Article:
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CERT-In starts probe into Apple threat notification matter: IT secretary

New Delhi: India's Computer Emergency Response Team (CERT-In) has started its probe into the Apple threat notification issue, IT Secretary S Krishnan told reporters on the sidelines of an event related to the Meity-NSF research collaboration on Thursday.
"They (Apple) will cooperate in this probe," said the secretary.
CERT-In is the national nodal agency for responding to computer security incidents as and when they occur.
Earlier this week, many Opposition leaders in India received an alert from the US tech giant Apple about some "state-sponsored" attackers "trying to remotely compromise" the device being used by them.
KC Venugopal, Shashi Tharoor, Pawan Khera, Sitaram Yechury, Akhilesh Yadav, Priyanka Chaturvedi and "people in Rahul Gandhi's office" were among those who received alerts from Apple.
Apple later in a brief statement said that it does not attribute the threat notifications to any specific state-sponsored attacker.
"State-sponsored attackers are very well-funded and sophisticated, and their attacks evolve over time. Detecting such attacks relies on threat intelligence signals that are often imperfect and incomplete. It's possible that some Apple threat notifications may be false alarms, or that some attacks are not detected," the company said in a statement.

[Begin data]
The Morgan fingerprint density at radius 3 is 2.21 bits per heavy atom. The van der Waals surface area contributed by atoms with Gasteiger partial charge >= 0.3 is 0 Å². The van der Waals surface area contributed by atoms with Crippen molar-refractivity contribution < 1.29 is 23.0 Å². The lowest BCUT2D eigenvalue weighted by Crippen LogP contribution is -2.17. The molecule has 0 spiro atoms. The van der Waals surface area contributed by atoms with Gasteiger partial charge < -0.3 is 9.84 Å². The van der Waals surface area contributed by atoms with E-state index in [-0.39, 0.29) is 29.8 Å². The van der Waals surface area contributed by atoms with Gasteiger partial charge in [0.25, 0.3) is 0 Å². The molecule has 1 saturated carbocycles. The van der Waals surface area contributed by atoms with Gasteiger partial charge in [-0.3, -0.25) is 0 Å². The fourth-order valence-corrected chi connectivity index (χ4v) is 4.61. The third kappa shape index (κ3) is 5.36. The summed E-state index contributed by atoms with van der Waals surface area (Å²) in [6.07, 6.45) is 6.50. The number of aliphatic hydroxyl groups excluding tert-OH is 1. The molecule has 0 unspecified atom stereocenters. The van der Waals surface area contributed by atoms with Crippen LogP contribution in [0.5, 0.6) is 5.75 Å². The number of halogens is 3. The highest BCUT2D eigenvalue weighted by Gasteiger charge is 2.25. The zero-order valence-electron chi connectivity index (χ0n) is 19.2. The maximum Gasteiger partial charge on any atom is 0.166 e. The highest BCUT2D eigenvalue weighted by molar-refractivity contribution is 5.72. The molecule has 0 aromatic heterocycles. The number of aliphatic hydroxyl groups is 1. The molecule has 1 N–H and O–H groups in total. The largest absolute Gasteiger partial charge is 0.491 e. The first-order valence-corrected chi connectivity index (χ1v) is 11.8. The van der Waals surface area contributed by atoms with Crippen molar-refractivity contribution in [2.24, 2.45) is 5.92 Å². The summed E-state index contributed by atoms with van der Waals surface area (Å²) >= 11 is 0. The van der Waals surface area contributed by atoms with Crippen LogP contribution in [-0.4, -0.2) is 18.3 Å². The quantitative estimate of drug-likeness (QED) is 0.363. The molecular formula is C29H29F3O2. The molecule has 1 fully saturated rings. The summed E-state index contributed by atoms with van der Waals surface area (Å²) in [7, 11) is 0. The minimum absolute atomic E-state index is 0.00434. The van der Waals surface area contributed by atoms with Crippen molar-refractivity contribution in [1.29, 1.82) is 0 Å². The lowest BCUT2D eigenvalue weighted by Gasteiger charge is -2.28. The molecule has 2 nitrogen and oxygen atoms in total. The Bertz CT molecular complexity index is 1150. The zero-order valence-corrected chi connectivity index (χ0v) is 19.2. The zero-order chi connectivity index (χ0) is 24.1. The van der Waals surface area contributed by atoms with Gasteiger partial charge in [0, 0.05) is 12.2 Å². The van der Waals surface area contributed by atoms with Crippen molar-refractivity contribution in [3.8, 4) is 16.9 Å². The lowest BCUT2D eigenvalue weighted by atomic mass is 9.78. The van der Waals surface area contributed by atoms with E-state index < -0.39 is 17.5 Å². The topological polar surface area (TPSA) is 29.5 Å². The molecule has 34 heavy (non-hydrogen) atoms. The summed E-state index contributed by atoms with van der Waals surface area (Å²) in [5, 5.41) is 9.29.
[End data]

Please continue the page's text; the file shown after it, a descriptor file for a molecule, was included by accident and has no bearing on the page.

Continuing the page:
The tech giant further said that they are unable to provide information about what causes them to issue threat notifications, as that may help state-sponsored attackers adapt their behaviour to evade detection in the future.
The government had asked Apple to join investigations.
In a series of posts on X, the Minister for Railways, Communications, Electronics and Information Technology, said the government is concerned by the statements we have seen in media from some MPs as well as others about a notification received by them from Apple.
"The notification received by them as per media reports mentions 'state-sponsored attacks' on their devices. However much of the information by Apple on this issue seems vague and non-specific in nature. Apple states these notifications may be based on information that is 'incomplete or imperfect'. It also states that some Apple threat notifications may be false alarms or some attacks are not detected," he posted on X.

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